Which is how David finds himself in a field just before sunrise, his eyes puffy, his shoes soaked through with dew, his coffee not nearly strong enough. Bless Anita for having the forethought to bring out a couple of folding chairs for them. He’s already complained enough to Patrick in the car - he could tell, from the way Patrick grew quiet and irritable, that he’d complained too much - so he sits bitterly with his circle of negative thoughts, playing them on repeat until he jerks awake with a start and nearly topples off the chair.
“Shit - oh, Patrick - The sun’s coming up-”
He gropes backwards with his free hand but encounters only empty air. Twisting, he finds Patrick’s chair empty.
“What the f-”
He’s on his feet immediately, exhaustion and annoyance forgotten. Where are Patrick and Anita? This is how horror movies start. His only weapon will be his paper cup and these folding chairs, which could make acceptable shields but will be too unwieldy, and oh god this is what he gets for compromising and letting Stevie choose the movie-
“Patrick!” he yells, and a covey of birds lift as one, startled, from the grass, spiraling away towards the sky. He turns to watch them fly towards the lightening horizon, which is when he sees him.
Striding towards him across the field, silhouetted from behind by the sunrise, is Patrick. His long coat, which David has never seen before, stirs the sparkling dew and the lingering fog.
“Oh my god,” David gasps.
Beside him, cascading piano music starts playing, and he jumps. Anita is back, holding her phone out, grinning. David laughs, because he knows what’s happening, he knows what this is.
It’s not canonical, but he leaves his coffee on the chair and walks to meet Patrick halfway. He just can’t wait.
Patrick makes an appropriately pale Mr. Darcy, though in every other way he’s hopelessly himself, smiling fondly, not dour at all. He catches David’s hands as they reach each other, nearly colliding in their eagerness.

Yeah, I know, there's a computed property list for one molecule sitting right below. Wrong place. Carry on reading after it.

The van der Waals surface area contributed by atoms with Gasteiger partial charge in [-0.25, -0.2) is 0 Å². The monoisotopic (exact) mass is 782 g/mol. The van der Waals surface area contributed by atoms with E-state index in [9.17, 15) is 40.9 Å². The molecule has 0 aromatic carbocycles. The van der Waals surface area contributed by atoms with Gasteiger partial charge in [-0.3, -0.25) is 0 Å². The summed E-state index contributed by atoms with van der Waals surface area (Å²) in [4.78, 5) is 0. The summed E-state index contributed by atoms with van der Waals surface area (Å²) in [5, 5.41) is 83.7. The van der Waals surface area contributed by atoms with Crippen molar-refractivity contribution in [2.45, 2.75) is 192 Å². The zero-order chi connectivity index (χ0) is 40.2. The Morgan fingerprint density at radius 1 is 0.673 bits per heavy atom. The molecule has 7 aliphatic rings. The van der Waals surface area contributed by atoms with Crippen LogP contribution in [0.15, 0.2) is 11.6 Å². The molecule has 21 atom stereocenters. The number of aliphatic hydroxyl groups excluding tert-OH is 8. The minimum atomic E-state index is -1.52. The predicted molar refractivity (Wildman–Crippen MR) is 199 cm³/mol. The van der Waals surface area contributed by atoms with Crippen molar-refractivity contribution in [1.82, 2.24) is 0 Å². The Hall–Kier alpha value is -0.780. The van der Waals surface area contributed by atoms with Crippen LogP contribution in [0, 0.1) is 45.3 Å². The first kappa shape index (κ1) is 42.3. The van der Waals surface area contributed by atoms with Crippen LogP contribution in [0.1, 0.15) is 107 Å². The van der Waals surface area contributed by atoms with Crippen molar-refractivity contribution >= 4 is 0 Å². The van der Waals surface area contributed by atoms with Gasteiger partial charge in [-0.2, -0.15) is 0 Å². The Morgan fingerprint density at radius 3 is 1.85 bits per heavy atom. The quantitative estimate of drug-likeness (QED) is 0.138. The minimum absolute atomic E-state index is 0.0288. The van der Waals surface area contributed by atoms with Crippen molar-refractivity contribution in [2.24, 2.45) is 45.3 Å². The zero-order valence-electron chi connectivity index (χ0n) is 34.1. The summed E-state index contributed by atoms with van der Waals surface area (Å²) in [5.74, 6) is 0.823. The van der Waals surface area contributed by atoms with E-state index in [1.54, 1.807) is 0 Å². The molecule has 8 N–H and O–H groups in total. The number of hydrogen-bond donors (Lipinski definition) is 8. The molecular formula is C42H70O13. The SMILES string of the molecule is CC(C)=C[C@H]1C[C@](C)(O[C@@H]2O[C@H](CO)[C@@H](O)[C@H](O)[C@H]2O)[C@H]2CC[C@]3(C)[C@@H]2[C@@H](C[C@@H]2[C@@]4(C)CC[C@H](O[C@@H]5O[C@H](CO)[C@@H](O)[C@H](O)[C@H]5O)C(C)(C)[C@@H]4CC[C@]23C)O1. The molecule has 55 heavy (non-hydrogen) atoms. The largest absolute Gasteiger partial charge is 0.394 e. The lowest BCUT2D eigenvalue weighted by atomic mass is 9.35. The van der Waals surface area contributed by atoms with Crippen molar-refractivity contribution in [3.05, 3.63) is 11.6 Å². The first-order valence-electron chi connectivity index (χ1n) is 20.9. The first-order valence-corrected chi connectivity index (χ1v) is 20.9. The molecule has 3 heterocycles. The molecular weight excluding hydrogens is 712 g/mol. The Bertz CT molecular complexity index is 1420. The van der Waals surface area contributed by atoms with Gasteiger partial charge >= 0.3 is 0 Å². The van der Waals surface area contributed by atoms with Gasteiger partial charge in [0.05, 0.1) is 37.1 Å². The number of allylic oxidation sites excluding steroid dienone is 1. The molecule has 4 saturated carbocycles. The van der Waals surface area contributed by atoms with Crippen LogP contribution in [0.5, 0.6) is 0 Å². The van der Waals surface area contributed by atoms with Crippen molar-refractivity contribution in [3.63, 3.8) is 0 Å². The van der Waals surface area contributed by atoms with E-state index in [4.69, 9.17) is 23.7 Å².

“I couldn’t sleep,” David says, knowing his part.
“Nor I,” Patrick replies, and David nearly sobs, tilting his head back as if he can keep the tears in that way.
“ I should be Matthew Macfadyen,” he scolds, rubbing his thumb over Patrick’s knuckles. “For the height difference.”
“I know,” Patrick grins, “but I wanted to surprise you.”
He clears his throat and looks down, and David realizes Patrick is nervous - he’s seen this before, during their first date, during Singles’ Week, on Patrick’s birthday - Patrick is nervous, when he’s just pulled off a Pride and Prejudice reenactment, and David’s heart clenches in a way that reverberates to the tips of his fingers.
“David Rose,” Patrick murmurs, glancing back up at David with eyelashes glowing in the fresh dawn. “You have bewitched me, body and soul. I love you. I never wish to be parted from you, from this day on.”
“This is ridiculous,” David weeps.
Patrick begins to kneel, and David tries to keep him standing, because there’s only so much one man can take, especially on a half-night’s sleep. “You’ll get your pants all wet,” he pleads.
“That’s not your line,” Patrick teases, but he’s crying too, just a little. He releases one of David’s hands - and seems to hold the other tighter - and reaches into one pocket of his borrowed coat, withdrawing a long, black jewelry box.
“But your hands aren’t cold at all, and as much as I love everything that’s happening, I-”
He cuts off with a tearful laugh as Patrick opens the box.
“This is fucking ridiculous,” he repeats, and he wishes Patrick were already in his arms, wishes he weren’t so far away.
“David, I know I tease you a lot for all of the romantic comedies you watch, and I always say they’re not good for our relationship, but that’s a lie. Because watching all of those epic love stories with you has confirmed for me what I already felt to be true: that ours is the grandest love story of all.”
David staggers back a few steps, covering his face with both hands.
“I love you, David Rose, in the big moments and the small, and I want to share all of those moments with you for the rest of our lives. Will you-”
“ Yes ,” David says, dragging Patrick to his feet, engulfing him in a hug, covering his face in kisses. “Yes, Patrick, yes.”
“I didn’t even-”
David rolls his eyes without a trace of real irritation. “Marry me?”
Patrick laughs. “Oh, okay.”
“You can say the whole thing again later, I just want to be engaged to you already,” David whispers, and then finally Patrick is kissing him, kissing him in a golden field at sunrise, sweeter than honeycomb.